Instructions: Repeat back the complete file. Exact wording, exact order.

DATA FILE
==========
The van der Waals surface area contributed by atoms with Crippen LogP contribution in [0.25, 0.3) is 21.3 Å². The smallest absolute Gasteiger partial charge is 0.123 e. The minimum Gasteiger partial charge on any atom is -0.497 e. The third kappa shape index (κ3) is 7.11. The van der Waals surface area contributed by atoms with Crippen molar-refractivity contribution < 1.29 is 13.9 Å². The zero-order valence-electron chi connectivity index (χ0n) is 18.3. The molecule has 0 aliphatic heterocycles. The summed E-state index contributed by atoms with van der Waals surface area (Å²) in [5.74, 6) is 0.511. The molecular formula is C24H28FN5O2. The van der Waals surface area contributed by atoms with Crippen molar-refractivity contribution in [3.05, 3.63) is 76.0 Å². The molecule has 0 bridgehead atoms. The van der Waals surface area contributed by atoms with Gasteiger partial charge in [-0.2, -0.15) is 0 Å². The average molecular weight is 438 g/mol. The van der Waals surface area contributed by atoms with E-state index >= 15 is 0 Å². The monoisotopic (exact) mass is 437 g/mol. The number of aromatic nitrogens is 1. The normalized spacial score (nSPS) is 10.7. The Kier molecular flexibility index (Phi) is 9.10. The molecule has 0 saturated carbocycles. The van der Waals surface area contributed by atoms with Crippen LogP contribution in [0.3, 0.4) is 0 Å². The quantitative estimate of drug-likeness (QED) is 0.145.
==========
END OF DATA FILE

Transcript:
The van der Waals surface area contributed by atoms with Crippen LogP contribution in [0.25, 0.3) is 21.3 Å². The smallest absolute Gasteiger partial charge is 0.123 e. The minimum Gasteiger partial charge on any atom is -0.497 e. The third kappa shape index (κ3) is 7.11. The van der Waals surface area contributed by atoms with Crippen molar-refractivity contribution < 1.29 is 13.9 Å². The zero-order valence-electron chi connectivity index (χ0n) is 18.3. The molecule has 0 aliphatic heterocycles. The summed E-state index contributed by atoms with van der Waals surface area (Å²) in [5.74, 6) is 0.511. The molecular formula is C24H28FN5O2. The van der Waals surface area contributed by atoms with Crippen molar-refractivity contribution in [3.05, 3.63) is 76.0 Å². The molecule has 0 bridgehead atoms. The van der Waals surface area contributed by atoms with Gasteiger partial charge in [-0.2, -0.15) is 0 Å². The average molecular weight is 438 g/mol. The van der Waals surface area contributed by atoms with E-state index >= 15 is 0 Å². The monoisotopic (exact) mass is 437 g/mol. The number of aromatic nitrogens is 1. The normalized spacial score (nSPS) is 10.7. The Kier molecular flexibility index (Phi) is 9.10. The molecule has 0 saturated carbocycles. The van der Waals surface area contributed by atoms with Crippen LogP contribution in [0.3, 0.4) is 0 Å². The quantitative estimate of drug-likeness (QED) is 0.145.